Children with disseminated neuroblastoma have a very high risk of treatment failure and death despite receiving intensified chemotherapy, radiation therapy and immunotherapy. The long-term goal of our laboratory is to substantively improve neuroblastoma cure rates by developing patient-specific therapies that target the unique oncogenic drivers of each case. Within the context of the Pediatric Preclinical Testing Consortium (PPTC) we propose a Neuroblastoma Research Program built on richly annotated and highly characterized patient derived xenograft (PDX) and other murine models. The central hypothesis to be tested in this Program is that oncogenic drivers of neuroblastoma can be defined and exploited through rationally designed combinatorial therapies based on validated and clinically measurable biomarkers. Through our dedicated focus on neuroblastoma and our central role in the former Pediatric Preclinical Testing Program, we have developed an investigative team, and rich set of resources and reagents, to be uniquely positioned to achieve the goals of the Program and the PPTC. Here we propose to use a large (and growing) collection of PDX models that have been fully characterized with the most modern genomic technologies to address three specific research aims. First, we will seek to exploit our recent discovery that high-risk neuroblastoma frequently harbor activating mutations in ALK or downstream components of the MAPK signaling pathway at the time of disease relapse. Here we will develop combinatorial therapies that not only directly target the pathway, but also a major bypass mechanism of resistance by simultaneously inhibiting the PI3K-AKT pathway. Second, we will seek to target the MYCN oncoprotein, the most well characterized oncogenic driver in high-risk neuroblastoma, via combined therapy of a bromodomain and extra-terminal repeat inhibitor with an inhibitor of the MAPK pathway. Third, we will seek to take advantage of the fact that inactivating mutations in major tumor suppressor genes such as TP53 and RB1 are rare in neuroblastoma, and that therapeutic strategies to trap these proteins in the nucleus will synergistically enhance cell death caused by DNA damaging agents. These exemplar Aims provide a roadmap for an evidence-based and hypothesis-driven research Program that will be positioned to pursue up to 10 research aims (preclinical therapeutic trials) annually through priorities set by the PPTC steering committee. The Neuroblastoma Research Program within the PPTC will deliver on the promise of biomarker-directed therapeutics in cancer by performing the pivotal preclinical studies that will greatly enhance our ability to design early phase clinica trials enriched for patients with high potential to benefit. Thus, this Program will seek to shift he paradigm for how high-risk neuroblastoma patients are treated with the goal of substantively improving the outcomes, both in terms of cure rates, but also by decreasing the toxicity associated with current standards of care.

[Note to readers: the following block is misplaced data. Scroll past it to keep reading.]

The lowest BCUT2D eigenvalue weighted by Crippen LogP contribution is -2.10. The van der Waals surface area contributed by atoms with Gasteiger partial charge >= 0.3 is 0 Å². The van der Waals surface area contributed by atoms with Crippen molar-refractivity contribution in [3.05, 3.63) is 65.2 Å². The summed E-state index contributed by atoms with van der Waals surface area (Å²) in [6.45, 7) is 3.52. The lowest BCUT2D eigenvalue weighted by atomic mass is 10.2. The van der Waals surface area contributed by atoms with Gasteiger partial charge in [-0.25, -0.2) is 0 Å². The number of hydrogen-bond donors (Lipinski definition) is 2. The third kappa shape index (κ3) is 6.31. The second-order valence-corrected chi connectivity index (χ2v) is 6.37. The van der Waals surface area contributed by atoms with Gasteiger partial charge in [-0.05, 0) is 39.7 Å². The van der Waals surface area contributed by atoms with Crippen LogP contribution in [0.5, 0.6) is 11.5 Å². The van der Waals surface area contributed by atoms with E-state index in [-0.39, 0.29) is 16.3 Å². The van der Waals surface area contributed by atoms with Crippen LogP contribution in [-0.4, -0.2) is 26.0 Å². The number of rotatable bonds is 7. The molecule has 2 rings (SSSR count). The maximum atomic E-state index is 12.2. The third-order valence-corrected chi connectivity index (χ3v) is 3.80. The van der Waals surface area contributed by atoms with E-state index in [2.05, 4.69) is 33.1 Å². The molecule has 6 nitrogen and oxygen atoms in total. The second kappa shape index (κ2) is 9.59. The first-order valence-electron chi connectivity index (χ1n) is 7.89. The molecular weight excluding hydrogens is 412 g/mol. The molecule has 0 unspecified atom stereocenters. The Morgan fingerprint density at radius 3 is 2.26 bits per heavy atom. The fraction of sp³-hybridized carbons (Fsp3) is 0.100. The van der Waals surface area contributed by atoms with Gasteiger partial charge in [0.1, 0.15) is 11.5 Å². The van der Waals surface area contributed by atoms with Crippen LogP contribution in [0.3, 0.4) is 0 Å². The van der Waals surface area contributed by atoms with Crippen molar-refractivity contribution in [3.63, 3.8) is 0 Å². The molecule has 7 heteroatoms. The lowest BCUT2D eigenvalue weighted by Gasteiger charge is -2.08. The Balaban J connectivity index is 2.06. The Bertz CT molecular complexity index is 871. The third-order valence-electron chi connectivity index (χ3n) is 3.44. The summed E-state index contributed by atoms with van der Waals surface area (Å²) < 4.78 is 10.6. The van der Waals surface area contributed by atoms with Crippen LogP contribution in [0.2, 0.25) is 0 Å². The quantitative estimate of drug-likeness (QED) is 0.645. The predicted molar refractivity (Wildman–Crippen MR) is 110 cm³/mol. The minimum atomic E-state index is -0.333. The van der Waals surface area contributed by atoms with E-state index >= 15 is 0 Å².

Public Health Relevance

The proposed research Program is relevant to public health because we are addressing a major gap in the field of cancer research by seeking to catalyze the pace of new therapy development of the important childhood cancer neuroblastoma. Within the context of the Pediatric Preclinical Testing Consortium, the proposed research Program is highly relevant to the NIH mission of developing rational evidence-based strategies to reduce the health burden of neuroblastoma and other cancers.

National Institute of Health (NIH)
National Cancer Institute (NCI)
Research Project--Cooperative Agreements (U01)
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Special Emphasis Panel (ZCA1)
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Smith, Malcolm M
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Children's Hospital of Philadelphia
United States
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